High-Flying Cuisine, Awesome Beer and the Occasional Zombie
Brian is a member of The Motley Fool Blog Network -- entries represent the personal opinion of the blogger and are not formally edited.
America is all about freedom of choice. The free enterprise system has enabled us to have nearly limitless choices in what we purchase, and companies constantly strive to improve the products and services they offer us. Today we learn about an airline that seeks to make dining with them a memorable experience (for the right reasons -- flavor and variety -- not for indigestion and heartburn), a renowned beer maker that seeks to expand our drinking horizons (in number of different beer styles, not how much we drink); and some riled up Zombies trying to secure the right to watch their favorite TV program. With the Zombie demographic, the quality of cuisine you offer is not of particular importance to them, but they are apparently rather picky about the entertainment they purchase.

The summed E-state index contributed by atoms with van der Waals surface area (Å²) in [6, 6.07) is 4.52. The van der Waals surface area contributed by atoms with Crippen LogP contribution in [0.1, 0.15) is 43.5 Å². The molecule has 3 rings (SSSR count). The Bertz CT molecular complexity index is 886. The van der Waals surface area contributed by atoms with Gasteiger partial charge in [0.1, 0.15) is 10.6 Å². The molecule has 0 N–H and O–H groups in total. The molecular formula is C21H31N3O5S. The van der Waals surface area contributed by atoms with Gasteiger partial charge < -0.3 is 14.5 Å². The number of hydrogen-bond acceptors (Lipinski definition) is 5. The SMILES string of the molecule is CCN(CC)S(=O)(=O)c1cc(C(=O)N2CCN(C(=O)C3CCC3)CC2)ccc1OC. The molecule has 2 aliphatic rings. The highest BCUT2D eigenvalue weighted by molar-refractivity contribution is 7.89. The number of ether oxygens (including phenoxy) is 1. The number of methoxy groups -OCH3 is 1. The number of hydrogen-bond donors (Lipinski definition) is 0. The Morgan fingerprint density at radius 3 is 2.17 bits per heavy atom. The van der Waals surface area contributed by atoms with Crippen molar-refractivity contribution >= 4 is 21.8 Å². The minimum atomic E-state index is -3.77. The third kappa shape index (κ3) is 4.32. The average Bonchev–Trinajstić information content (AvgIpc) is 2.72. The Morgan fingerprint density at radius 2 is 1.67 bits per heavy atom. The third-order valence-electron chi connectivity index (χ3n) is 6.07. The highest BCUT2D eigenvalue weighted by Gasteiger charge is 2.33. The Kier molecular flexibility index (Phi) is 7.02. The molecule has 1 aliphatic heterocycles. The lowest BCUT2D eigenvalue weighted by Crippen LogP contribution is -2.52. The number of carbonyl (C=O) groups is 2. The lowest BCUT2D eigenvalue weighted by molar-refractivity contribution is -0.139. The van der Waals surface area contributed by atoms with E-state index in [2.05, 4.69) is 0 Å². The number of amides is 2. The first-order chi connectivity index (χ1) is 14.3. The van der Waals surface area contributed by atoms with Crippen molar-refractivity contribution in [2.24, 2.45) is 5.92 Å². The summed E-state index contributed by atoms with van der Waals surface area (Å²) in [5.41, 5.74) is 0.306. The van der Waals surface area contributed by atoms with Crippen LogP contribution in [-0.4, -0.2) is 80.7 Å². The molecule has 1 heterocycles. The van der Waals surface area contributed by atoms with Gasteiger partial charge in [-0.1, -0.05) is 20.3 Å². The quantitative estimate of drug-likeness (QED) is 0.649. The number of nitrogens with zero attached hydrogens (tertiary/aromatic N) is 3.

Can Airline Food Be Delicious? (I’m Skeptical)
That in-flight meal you had on a recent plane ride from JFK to LAX probably won’t rank in the top ten culinary experiences of your life. And there’s a reason so many travelers prefer to eat at the airport restaurants with reliable brand names and cuisine styles instead of risking being served something that only vaguely resembles meat when they board the plane. A friend of mine described a recent pasta meal he was served as “having the rich aroma of analgesic balm.”